Dependable agricultural land
Not all land is suitable for agriculture–crop production depends on the right combination of soil, climate, water and other factors. In Canada, land has been classified into seven classes according to its suitability for agriculture. 15
Class 1 land has no significant limitations for crop production, while Class 2 and 3 lands have moderate or moderately severe limitations that restrict the range of crops or require conservation practices. Together, these three categories indicate lands that are suitable for long term cultivation, 16 and have been termed ‘dependable agricultural land.' 17 Lands in classes 4 to 6 have important limitations for crops and/or forage crops, while land in Class 7 is not suitable for cropping or permanent pasture.
Canada has over 50.5 million hectares of dependable (Class 1 to 3) agricultural land (Table 2.3). Most of this dependable agricultural land is found in the Prairies (26.0 million hectares) and Boreal Plains (10.8 million hectares) ecozones. Land with important limitations for agriculture (Class 4 to 6) can also be found in each ecozone.
The farm area located on dependable agricultural land, which includes the very best agricultural Class 1 land, has declined by 969,802 hectares from 2001 to 2011. The three ecozones with the most dependable agricultural land all saw declines in farm area (Table 2.3), namely the Prairies, the Boreal Plains and the Mixed Wood Plains over this period.
Conversely, farm area increased on land with important limitations for agriculture in the Montane Cordillera, Prairies, Atlantic Maritime, Boreal Shield, and Pacific Maritime ecozones. This land is subject to important limitations restricting the range of crops that can be grown and requiring significant conservation or improvement practices. Clearing, draining, diking, irrigation, stone removal and intensive addition of fertilizers and other soil amendments can all require costly expenditures.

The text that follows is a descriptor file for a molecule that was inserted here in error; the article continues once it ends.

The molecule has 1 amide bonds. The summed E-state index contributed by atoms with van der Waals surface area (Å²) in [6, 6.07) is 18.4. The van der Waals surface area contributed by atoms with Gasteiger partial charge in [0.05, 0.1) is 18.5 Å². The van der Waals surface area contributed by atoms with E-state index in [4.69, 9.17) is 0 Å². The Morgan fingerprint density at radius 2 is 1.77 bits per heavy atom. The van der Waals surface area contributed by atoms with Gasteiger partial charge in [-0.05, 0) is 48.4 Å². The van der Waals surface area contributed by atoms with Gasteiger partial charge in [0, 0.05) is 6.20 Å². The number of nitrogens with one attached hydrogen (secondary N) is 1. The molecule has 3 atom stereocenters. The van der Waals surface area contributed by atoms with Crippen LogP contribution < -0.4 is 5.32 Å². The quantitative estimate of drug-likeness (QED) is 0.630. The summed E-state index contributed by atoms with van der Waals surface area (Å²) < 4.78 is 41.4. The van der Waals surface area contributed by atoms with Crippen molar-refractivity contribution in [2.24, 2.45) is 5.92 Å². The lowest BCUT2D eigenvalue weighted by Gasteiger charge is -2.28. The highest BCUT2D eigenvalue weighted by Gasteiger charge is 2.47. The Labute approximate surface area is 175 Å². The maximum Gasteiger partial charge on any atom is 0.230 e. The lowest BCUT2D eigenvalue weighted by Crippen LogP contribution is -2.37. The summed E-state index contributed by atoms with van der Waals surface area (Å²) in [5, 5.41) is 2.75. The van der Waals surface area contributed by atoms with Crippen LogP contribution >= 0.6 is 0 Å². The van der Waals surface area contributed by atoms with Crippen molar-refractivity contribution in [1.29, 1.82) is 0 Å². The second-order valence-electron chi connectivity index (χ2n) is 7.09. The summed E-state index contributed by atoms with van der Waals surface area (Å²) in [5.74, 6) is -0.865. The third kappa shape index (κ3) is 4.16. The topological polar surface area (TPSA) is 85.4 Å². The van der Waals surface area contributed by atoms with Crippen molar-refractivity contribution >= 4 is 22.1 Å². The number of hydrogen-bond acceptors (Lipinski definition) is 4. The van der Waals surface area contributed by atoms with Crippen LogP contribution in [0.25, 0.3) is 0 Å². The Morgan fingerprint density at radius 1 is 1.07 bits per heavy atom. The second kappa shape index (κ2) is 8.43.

Meanwhile, settled area 18 on dependable agricultural land in Canada increased by 19% from 2000 to 2011 (Table 2.3). By ecozone, the largest increase occurred in the Mixed Wood Plains, where the settled area on dependable agricultural land grew by 128,030 hectares (+27%)—over half this growth came from the Greater Golden Horseshoe. 19 The second largest increase was noted in the Prairies ecozone, where settled area on dependable agricultural land increased 59,807 hectares (+16%).
As Canada’s population grows and cities develop and spread outward, the loss of some of the country’s best farmland will likely continue given that many population centres are located near some of the best farmland in the country, due to historical patterns of development. 20
Landscape type by ecozone
Land cover and land use influence ecosystem functions and consequently will affect the provision of ecosystem goods and services (EGS). Natural areas that are least disturbed by human activity—for example, forests, wetlands, grasslands, and shrublands—may be more able to maintain complex ecological functions than areas that have been significantly modified from the natural landscape. Farm area can be moderately to highly modified, while settled areas are normally highly modified from their natural state.
Between 2001 and 2011, the total farm area in Canada decreased 4% from approximately 67.5 million hectares to 64.8 million hectares; however, the trend varied by ecozone (Table 2.4). In some instances, land was converted to settled areas; however, in others, land no longer farmed likely sat idle and may have begun to naturalize. 21
In 2011, settled area was highest in the Mixed Wood Plains ecozone at nearly 892,000 hectares, which represented 5% of the total ecozone area. Settled area increased by 20% or 150,000 hectares from 2001 to 2011 in the Mixed Wood Plains ecozone, while farm area dropped by approximately 4% or 289,000 hectares and natural and naturalizing area increased 1% (+138,000 hectares). In the Prairies ecozone, settled area increased 15% (+88,000 hectares).
The Prairies and Mixed Wood Plains ecozones have relatively low proportions of natural areas—which could impact the range and quality of EGS, such as habitat provision, that are provided in these areas.